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Independent review into the application of sharia law in England and Wales published

Home Office to consider report’s findings

The independent review into the application of sharia law in England and Wales has been published.

The review's terms of reference focused on "whether sharia law is being misused or applied in a way that is incompatible with the domestic law in England and Wales, and in particular whether there were discriminatory practices against women who use sharia councils."

The review, chaired by Professor Mona Siddiqui, a specialist in Islamic and inter-religious studies had an expert panel including Sam Momtaz QC of 1 Garden Court Family Chambers, retired High Court judge of the Family Division, Sir Mark Hedley DL and specialist family law solicitor Anne-Marie Hutchinson OBE, QC (Hon), partner at Dawson Cornwell Solicitors. Qari Muhammad Asim MBE, a senior Imam at Leeds' Makkah mosque and a senior lawyer at law firm, DLA Piper, and Imam Razawi, a theologian and Director General of the Scottish Ahlul Bayt Society, were advisers to the panel.

The review received written and oral evidence from a variety of sources including evidence from the public call for evidence, oral evidence sessions with users of sharia councils, women's rights' groups, academics. Lawyers and other interested parties.

Key Recommendations:
1. Changes to Legislation: Amendments to the Marriage Act 1949 and the Matrimonial Causes Act 1973 "to ensure that civil marriages are conducted before or at the same time as the Islamic marriage ceremony, bringing Islamic marriage in line with Christian and Jewish marriage in the eyes of the law."

2. Awareness campaigns – the panel's opinion being "that the evidence shows that cultural change is required within Muslim communities so that communities acknowledge women's rights in civil law, especially in areas of marriage and divorce. Awareness campaigns, educational programmes and other similar measures should be put in place to educate and inform women of their rights and responsibilities, including the need to highlight the legal protection civilly registered marriages provide. The panel considered that there is "…. the need to ensure that sharia councils operate within the law and comply with best practice, non-discriminatory processes and existing regulatory structures. In particular, a clear message must be sent that an arbitration that applies sharia law in respect of financial remedies and/or child arrangements would fall foul of the Arbitration Act and its underlying protection."  The panel also identified a need to increase public awareness in communities about availability of legal aid.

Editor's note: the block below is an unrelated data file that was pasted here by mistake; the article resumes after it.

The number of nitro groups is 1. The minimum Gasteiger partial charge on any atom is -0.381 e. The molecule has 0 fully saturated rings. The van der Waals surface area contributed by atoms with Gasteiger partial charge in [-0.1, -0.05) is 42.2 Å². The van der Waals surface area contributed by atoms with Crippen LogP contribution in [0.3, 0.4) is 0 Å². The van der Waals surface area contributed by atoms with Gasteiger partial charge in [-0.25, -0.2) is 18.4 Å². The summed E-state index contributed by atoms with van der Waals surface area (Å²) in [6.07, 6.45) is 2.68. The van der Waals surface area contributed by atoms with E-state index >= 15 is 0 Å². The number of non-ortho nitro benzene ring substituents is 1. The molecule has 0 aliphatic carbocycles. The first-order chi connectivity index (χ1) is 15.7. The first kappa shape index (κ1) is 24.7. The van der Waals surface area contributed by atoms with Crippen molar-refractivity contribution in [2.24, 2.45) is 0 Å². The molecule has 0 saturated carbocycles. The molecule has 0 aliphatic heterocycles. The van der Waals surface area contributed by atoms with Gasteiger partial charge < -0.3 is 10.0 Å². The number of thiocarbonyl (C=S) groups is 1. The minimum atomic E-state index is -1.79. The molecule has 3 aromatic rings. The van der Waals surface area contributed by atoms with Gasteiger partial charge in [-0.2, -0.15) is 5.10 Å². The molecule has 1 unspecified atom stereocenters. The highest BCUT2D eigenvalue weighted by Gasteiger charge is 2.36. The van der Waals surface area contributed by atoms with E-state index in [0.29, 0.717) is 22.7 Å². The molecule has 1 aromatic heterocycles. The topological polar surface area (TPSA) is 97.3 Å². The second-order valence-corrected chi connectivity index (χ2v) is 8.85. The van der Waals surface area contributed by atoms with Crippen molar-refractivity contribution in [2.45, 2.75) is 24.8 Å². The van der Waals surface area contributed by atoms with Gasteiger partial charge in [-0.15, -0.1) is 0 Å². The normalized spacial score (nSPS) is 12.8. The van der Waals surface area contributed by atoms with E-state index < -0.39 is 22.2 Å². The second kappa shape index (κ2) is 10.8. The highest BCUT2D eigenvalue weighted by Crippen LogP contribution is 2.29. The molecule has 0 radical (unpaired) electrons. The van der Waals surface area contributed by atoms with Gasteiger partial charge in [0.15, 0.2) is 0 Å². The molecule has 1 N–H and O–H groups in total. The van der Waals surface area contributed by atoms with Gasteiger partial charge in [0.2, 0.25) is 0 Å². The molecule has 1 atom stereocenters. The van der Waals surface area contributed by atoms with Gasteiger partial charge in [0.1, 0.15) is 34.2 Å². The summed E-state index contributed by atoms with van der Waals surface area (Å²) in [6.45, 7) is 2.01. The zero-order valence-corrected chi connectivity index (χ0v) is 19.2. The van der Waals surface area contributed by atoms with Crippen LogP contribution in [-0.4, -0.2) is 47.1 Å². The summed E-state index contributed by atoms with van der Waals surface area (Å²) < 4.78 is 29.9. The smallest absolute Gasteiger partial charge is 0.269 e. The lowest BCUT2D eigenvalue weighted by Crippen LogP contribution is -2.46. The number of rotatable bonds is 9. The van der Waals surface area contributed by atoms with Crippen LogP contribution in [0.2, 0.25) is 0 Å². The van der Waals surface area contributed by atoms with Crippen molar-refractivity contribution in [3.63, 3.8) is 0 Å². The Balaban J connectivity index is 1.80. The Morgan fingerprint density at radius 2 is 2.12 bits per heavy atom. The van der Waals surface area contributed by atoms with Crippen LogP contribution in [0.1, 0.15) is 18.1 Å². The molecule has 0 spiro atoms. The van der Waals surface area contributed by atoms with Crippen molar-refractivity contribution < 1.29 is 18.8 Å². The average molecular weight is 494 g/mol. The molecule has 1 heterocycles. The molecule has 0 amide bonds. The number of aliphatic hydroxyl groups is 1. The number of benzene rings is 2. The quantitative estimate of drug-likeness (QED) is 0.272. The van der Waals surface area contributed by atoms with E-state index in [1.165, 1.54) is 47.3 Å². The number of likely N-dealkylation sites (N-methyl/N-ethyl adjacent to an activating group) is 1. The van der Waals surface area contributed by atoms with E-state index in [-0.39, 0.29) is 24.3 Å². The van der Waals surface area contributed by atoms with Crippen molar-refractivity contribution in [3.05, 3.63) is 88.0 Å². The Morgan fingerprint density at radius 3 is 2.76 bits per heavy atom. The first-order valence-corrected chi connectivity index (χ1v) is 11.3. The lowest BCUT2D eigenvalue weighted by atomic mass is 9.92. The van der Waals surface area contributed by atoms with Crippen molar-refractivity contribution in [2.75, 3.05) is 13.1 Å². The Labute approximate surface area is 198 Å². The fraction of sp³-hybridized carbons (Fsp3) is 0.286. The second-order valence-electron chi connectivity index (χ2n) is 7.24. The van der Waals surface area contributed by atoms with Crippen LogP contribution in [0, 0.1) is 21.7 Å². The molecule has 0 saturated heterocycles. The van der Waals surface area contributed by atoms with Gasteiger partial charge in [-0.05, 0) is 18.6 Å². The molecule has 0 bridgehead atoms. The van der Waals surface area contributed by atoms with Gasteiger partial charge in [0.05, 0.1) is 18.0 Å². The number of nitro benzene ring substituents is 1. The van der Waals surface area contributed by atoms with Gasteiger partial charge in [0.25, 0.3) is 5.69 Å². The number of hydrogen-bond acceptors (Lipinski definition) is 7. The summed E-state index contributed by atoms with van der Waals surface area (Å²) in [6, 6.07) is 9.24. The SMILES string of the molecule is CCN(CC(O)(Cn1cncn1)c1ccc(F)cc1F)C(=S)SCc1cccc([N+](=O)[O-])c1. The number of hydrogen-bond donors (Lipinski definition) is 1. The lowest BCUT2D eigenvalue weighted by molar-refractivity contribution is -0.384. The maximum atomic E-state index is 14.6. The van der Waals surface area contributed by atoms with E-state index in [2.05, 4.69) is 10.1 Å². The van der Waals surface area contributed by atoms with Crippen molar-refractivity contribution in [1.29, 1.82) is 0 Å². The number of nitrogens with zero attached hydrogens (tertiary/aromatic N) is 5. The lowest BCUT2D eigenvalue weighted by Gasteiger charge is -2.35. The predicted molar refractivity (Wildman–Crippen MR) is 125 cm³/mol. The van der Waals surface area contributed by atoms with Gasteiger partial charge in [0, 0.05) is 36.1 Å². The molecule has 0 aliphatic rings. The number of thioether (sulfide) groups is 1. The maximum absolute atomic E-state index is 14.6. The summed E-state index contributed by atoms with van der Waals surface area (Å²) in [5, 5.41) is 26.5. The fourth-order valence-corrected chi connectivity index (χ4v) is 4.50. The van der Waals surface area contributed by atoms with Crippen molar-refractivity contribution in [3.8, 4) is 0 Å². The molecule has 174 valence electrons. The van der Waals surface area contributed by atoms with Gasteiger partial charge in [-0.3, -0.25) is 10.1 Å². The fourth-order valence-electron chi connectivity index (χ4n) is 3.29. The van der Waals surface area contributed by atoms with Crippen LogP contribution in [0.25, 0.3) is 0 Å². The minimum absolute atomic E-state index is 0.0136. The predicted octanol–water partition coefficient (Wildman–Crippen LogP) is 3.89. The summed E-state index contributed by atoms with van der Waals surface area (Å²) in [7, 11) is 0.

3. Regulation – whilst the first two recommendations would result in a gradual reduction in the use and need of sharia councils, in the meantime the report recommends by majority (one member was not in agreement) that a body be created that "would set up the process for councils to regulate themselves." and that body would "design a code of practice for sharia councils to accept and implement." The report indicates that, "in speaking with the sharia councils, none were opposed to some form of regulation and some positively welcomed it." However, Amber Rudd, the Home Secretary, responding to the report in the House of Commons, adopted the dissenting view expressed by Anne-Marie Hutchinson and said: 

"Sharia law has no jurisdiction in the UK and we would not facilitate or endorse regulation, which could present councils as an alternative to UK laws" and added: "The Government considers that the proposal to create a State-facilitated or endorsed regulation scheme for Sharia councils would confer upon them legitimacy as alternative forms of dispute resolution. The Government does not consider there to be a role for the State to act in this way. Britain has a long tradition of freedom of worship and religious tolerance and regulation could add legitimacy to the perception of the existence of a parallel legal system even though the outcomes of Sharia Councils have no standing in civil law, as the independent review has made clear."

For the Government's response, click here

For the full text of the Independent Review, click here.

For an article by Harriet Sherwood, Religion Correspondent for the Guardian, click here.

For an article by Harriet Agerholm in The Independent, click here.

3/2/18 (supplemented 4/2/18)